and that He invites us to take up our cross
and follow Him.

Pope Benedict XVI was prepa­ring his retire­ment,
hoping for rest and some peace,
when he was elected as successor of Peter.
He took up the cross of this heavy ministry.
On April 20, 2005,
the day after his election,
Benedict said in his first papal message:
“Dear friends ...
deep gratitude for a gift of Divine Mercy
is uppermost in my heart
in spite of it all.
And I consi­der it a special grace
which my venerable predecessor, John Paul II,
has obtained for me”.

Hope and trust in God's mercy

Of course there were suffe­rings in our lives,
of course there were hardships,
there may have been
quite a bit of darkness on our path.
That is the most difficult part of our lives
to deal with.
These hardships make us clear
that we cannot take anything in our lives
for granted, as a right,
as something we are entitled to have.
But if we want to be persons
living with hope and love,
if we do not want to be depressed and down,
but courageously wal­king forward
to our goal,
to the pro­mised land,
to the kingdom of heaven,
then we need to give testimony
to the signs of hope,
to God’s mercy.
If we want to be good persons, positive,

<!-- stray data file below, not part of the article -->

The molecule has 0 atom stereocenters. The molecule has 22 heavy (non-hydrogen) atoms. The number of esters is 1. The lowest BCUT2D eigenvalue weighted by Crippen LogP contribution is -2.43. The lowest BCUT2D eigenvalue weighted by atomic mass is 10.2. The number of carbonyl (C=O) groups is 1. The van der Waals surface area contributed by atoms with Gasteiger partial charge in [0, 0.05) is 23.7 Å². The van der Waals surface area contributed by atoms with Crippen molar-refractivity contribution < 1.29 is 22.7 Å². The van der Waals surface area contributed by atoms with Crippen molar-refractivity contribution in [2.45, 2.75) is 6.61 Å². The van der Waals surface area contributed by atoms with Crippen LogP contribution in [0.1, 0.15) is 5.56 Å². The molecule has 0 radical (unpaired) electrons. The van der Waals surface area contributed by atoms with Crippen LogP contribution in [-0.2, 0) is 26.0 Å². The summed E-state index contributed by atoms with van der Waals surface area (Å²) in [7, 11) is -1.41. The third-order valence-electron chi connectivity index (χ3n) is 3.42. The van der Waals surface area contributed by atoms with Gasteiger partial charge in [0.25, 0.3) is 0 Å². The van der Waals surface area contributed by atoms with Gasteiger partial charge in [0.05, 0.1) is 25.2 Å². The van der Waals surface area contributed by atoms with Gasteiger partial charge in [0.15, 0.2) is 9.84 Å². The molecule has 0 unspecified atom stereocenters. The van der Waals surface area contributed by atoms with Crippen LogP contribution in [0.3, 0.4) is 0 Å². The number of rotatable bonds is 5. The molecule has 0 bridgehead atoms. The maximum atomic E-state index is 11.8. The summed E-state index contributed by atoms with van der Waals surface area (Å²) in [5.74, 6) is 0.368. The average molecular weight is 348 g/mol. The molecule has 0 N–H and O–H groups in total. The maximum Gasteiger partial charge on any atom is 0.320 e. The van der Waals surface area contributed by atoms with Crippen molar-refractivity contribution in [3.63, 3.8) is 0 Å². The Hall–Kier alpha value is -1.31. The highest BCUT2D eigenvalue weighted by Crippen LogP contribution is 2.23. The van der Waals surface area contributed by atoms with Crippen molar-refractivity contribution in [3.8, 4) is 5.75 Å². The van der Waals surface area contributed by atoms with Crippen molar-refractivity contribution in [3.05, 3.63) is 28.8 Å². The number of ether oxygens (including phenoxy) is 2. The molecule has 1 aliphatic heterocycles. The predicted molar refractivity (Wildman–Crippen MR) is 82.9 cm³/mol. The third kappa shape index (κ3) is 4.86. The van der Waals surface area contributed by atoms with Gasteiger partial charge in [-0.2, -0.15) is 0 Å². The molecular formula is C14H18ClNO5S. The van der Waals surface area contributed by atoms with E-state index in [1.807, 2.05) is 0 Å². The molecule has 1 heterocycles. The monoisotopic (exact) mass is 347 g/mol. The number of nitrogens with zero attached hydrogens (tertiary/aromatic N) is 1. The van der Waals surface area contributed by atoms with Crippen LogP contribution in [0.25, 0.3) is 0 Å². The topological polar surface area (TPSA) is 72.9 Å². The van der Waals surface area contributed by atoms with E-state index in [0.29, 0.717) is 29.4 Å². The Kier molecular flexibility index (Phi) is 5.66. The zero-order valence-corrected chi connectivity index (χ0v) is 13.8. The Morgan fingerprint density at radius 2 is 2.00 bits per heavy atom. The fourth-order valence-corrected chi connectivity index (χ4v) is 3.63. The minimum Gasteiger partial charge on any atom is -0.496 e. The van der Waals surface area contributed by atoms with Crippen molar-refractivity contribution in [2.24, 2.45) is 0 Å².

if we want to be persons of faith and hope,
so let us be missionaries of God’s mercy.
A Christian is a man, is a woman of hope!


Without the Divine mercy we are lost,
thanks to Divine mercy we are saved
and children of God.
The love of the Divine mercy for each of us
is eternal,
will never fade away.

In today’s gospel the risen Lord
wishes peace to His apostles,
He endows them with the power of the holy Spirit
and He sends them out into this world,
like the Father had sent Him.
These words are there for us as well:
we are His disciples,
we belong to Him,
we are His children,
we have received the power of the Holy Spirit
and He sends us out
to work as an apostle in this world,
to bear witness to the risen Lord,
to be a mis­sio­na­ry of God’s mercy!